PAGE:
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Cooking up better policies: celebrity chefs and policy makers visit P&S

September 2, 2015
CARE Learning Tour to Mozambique with American chefs Cat Cora, Carla Hall, Antonia Lofaso, and Spike Mendelsohn. Photo by Morgana Wingard

CARE Learning Tour to Mozambique with American chefs Cat Cora, Carla Hall, Antonia Lofaso, and Spike Mendelsohn. Photo by Morgana Wingard

A congressional delegation and a group of four celebrity chefs visited the Primeiras e Segundas program to see first hand how CARE’s interventions in Mozambique are helping to ensure food and nutrition security by combating global hunger, malnutrition and stunting. The visit was part of the CARE Learning Tours, which hosts high-level delegations to see the impact of U.S. investments on the ground.

Renowned chefs Cat Cora, Carla Hall, Antonia Lofaso and CARE Chef Ambassador Spike Mendelsohn were the first to arrive in the Primeiras e Segundas Protected Area, visiting a community in the estuary where they cooked with local female leaders and went fishing with a group of fishermen. At Omuive, off the coast of Angoche, the chefs learned about the negative effects of overfishing and how it is affecting the growing population, whose diets rely heavily on fish because of the limited access to farmland in the estuary. They also got to witness the positive interventions of the program, visiting the replenished mangroves and gathering sea snails with Azaliha Amisse, a 62-year-old mother of 12. Due to overfishing, women are playing a very active role in providing for their families by getting crabs, snails and other species from the mangroves. For women in Mozambique, it is much harder to get enough food for their children, so women’s empowerment is essential to ending hunger and ensuring nutrition. One of the objectives of the visit was understanding the vulnerability of women in the face of changing weather patterns and unpredictable raining cycles.

Sea snails from the mangroves

Sea snails from the mangroves

Cat Cora fishing for crabs Photo by Morgana Wingard

Cat Cora fishing for crabs Photo by Morgana Wingard

The next day, the chefs met with the congressional delegation at the Farmer Field School (FFS) of Mussuceia. The group of Senate Agriculture Committee staffers and members of the U.S. Administration had first traveled to Djibouti, where the visit was focused on food-aid distribution and the pivotal role Djibouti plays as a port for food distribution in Ethiopia, South Sudan, Chad, Somalia and Djibouti itself. In Mozambique, the visit was focused on building up food security through expanding agricultural productivity. At the FFS, the delegation toured the different plots and saw experiments as the members of the community explained what they have learned through the program. They also saw the adoption of the techniques that farmers are learning in the field of Faida Delfim, a mother of 6 who lives with her granddaughter.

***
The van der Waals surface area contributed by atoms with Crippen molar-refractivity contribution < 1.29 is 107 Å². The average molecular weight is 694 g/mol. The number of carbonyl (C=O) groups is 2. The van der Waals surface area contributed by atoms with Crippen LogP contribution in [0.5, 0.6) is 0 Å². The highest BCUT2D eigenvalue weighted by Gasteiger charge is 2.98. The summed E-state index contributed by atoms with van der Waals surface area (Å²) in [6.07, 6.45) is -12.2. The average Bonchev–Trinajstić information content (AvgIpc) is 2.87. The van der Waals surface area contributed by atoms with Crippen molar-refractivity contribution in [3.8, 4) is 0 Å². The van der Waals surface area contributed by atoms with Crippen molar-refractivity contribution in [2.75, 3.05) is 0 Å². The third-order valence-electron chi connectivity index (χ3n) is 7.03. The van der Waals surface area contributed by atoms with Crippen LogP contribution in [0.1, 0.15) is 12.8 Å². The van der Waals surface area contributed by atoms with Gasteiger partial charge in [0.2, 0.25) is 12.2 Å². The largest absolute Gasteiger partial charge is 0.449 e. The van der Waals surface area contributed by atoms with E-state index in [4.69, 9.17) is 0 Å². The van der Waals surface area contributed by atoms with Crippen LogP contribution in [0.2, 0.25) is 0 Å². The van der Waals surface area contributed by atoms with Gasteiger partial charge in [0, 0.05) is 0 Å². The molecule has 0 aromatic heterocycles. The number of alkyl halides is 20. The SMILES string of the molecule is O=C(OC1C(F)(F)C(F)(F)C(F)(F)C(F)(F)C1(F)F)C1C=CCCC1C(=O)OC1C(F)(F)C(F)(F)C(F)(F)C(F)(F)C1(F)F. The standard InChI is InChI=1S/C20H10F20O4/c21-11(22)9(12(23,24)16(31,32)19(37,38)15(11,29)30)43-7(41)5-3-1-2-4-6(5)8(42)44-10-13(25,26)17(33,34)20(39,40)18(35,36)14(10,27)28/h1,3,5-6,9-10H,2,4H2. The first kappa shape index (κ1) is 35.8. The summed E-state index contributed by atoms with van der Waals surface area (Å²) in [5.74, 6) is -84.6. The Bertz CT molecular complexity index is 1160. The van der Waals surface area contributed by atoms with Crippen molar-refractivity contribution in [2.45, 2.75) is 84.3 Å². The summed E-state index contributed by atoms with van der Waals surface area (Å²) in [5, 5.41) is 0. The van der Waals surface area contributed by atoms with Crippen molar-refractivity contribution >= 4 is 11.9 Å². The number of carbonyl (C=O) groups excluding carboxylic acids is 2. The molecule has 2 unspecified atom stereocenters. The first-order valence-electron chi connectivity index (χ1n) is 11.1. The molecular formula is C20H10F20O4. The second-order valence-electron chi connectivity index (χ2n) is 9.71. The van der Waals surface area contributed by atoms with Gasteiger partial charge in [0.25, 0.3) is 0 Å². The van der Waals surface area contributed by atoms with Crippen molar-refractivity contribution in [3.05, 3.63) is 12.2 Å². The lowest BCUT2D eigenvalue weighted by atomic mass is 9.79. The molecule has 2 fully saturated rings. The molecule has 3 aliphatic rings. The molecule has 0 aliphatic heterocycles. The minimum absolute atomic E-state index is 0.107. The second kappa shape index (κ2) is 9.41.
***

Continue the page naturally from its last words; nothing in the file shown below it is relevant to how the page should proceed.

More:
Delegation and chefs meet the members of the FFS

Delegation and chefs meet the members of the FFS. Photo by Ilan Godfrey.

Faida, who is better known in the community as Mama FalaFala (Mother Talks Talks), has two different plots where she practices conservation agriculture.

Faida, who is better known in the community as Mama FalaFala (Mother Talks Talks), has two different plots where she practices conservation agriculture. Photo by Ilan Godfrey.

It is crucial to build the resilience and capacity of smallholder farmers, especially women. As the United States continues to be a leader in fighting global hunger, this capacity building needs to be expanded in order to guarantee food security to more than 795 million people who don’t have enough food to eat and the nearly 2 billion people who are malnourished. By meeting women farmers and leaders, the chefs and the congressional delegation now have clear faces to the numbers. Effective interventions that can improve agriculture systems are key. And now, when they hear about the 795 million people that don’t have enough food to eat, they will think of Faida Delfim and Azaliha Amisse and how they struggle every day to meet the needs of their families.

Carla Hall meeting Alima Assane in Omuive. Photo by Morgana Wingard

Carla Hall meeting Alima Assane in Omuive. Photo by Morgana Wingard

Arlene Mitchell, Executive Director, Global Child Nutrition Foundation. Photo by Ilan Godfrey.

Arlene Mitchell, Executive Director, Global Child Nutrition Foundation. Photo by Ilan Godfrey.

2 Comments leave one →
  1. September 6, 2015 12:26 am

    Would be nice to have more information about the environment, wildlife and what WWF, partner, is doing in the P&S, it seems that fishing with mosquito nets harms the small fishes, the future generation for the so called livelihood of the local people and for sea birds e.o wildlife and sealife.

    • September 21, 2015 3:08 pm

      Yes Fred. Mosquito nets take the small fish and the eggs, and not only the fish that have already grown. In addition to this, they release toxic chemicals in the water because they are treated to kill mosquitos.

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